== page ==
based research. The most successful features were the kilometre-distance between
crimes (the intercrime distance), the number of days separating offences (temporal
proximity), and a combination of target, entry, internal, and property behaviours (the
combined domain). There were no statistically significant differences between the two
methodological approaches.
Conclusions. The current findings demonstrate that a wider range of offender
behaviours can be used to discriminate between linked and unlinked residential burglary
crimes committed in Finland than in the UK. The use of a more realistic and statistically
sound methodology does not lead to substantial changes in case linkage findings.
The investigation of crime can be enhanced if the police are able to identify crimes that
have been committed by the same person or the same group of people (i.e., link crimes
Correspondence should be addressed to Mr M. Tonkin, School of Psychology, Henry Wellcome Building, University of Leicester,
Lancaster Road, Leicester LE1 9HN, UK (e-mail: mjt25@le.ac.uk).
DOI:10.1111/j.2044-8333.2010.02007.x
2M. Tonkin et al.
as an offence series). The primary benefit of this process is that it allows the evidence
from multiple investigations to be pooled, thus potentially increasing the quantity and
quality of evidence that is available to prosecute offenders (Grubin, Kelly, & Brunsdon,
2001).
One approach that the police use to link crimes is through offender behaviour,
whereby crimes that are committed in a similar way behaviourally are judged to have been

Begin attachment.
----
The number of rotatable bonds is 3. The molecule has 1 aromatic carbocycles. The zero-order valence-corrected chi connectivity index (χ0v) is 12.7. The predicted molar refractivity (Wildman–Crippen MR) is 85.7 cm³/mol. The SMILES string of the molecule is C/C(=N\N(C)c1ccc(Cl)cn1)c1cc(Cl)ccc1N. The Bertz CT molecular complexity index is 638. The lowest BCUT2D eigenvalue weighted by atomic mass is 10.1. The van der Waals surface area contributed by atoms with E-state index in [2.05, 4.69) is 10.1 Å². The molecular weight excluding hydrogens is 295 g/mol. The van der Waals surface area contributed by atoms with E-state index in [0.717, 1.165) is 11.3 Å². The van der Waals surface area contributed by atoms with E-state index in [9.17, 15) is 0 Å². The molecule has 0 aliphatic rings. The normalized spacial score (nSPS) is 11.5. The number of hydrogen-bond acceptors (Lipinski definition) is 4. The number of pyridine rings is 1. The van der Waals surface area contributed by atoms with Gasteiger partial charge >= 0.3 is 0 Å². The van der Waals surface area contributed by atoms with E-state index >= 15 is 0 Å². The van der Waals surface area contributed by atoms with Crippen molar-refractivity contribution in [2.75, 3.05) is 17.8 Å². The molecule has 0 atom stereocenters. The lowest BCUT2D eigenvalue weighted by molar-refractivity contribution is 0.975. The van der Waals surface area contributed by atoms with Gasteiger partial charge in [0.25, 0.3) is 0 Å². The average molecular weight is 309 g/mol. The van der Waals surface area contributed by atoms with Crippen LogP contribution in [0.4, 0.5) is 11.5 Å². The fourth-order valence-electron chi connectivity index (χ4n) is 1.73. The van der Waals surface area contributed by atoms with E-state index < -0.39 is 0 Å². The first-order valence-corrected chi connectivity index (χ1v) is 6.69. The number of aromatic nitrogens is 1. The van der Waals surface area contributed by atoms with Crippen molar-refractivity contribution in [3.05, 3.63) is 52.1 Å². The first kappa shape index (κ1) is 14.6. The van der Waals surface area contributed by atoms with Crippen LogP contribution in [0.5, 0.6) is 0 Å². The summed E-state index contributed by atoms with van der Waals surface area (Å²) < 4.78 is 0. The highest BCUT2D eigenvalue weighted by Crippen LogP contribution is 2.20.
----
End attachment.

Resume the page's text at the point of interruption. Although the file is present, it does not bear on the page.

committed by the same offender (linked crimes), whereas crimes that are committed
in different ways are judged to be the work of separate offenders (unlinked crimes)
(Woodhams, Hollin, & Bull, 2007). Behavioural case linkage relies on two theoretical
assumptions about offender behaviour: offenders must demonstrate a degree of similarity
in the way they behave from one crime to the next (behavioural consistency) and their
behaviour must be different from the way in which other offenders behave (behavioural
distinctiveness) (Bennell, Jones, & Melnyk, 2009; Woodhams, Hollin et al. (2007).
Over the last decade, a number of empirical studies have begun to test the validity of
behavioural case linkage with a range of crime types (e.g., Bennell & Canter, 2002; Salfati
& Bateman, 2005; Santtila, Fritzon, & Tamelander, 2004; Tonkin, Grant, & Bond, 2008;
Woodhams & Toye, 2007). This research has focused on a range of issues, including
the exploration of methodology (e.g., Bennell, Gauthier, Gauthier, Melnyk, & Musolino,
2010; Woodhams, Grant et al., 2007), extending the evidence for case linkage to new
crime types (e.g., Tonkin et al., 2008; Woodhams & Toye, 2007), and attempting to
replicate existing findings in new geographical locations and time periods (Bennell &
Jones, 2005; Markson, Woodhams, & Bond, 2010).
But, despite this growing body of research, significant work is still required. For
example, although the case linkage findings relating to residential burglary have been
replicated across the United Kingdom (UK), there has been no attempt to replicate these
findings abroad. Also, the range of research into methodological issues is somewhat
limited. The aims of the current study are, therefore, twofold: (1) to examine the
replicability of existing case linkage findings abroad using a sample of residential
burglaries committed in Finland and (2) to explore a methodological issue that has
been discussed in the literature but is yet to receive substantial attention (Bennell &
Canter, 2002; Woodhams, 2008).
Research into behavioural case linkage with burglary
There now exist a number of studies that have examined behavioural case linkage using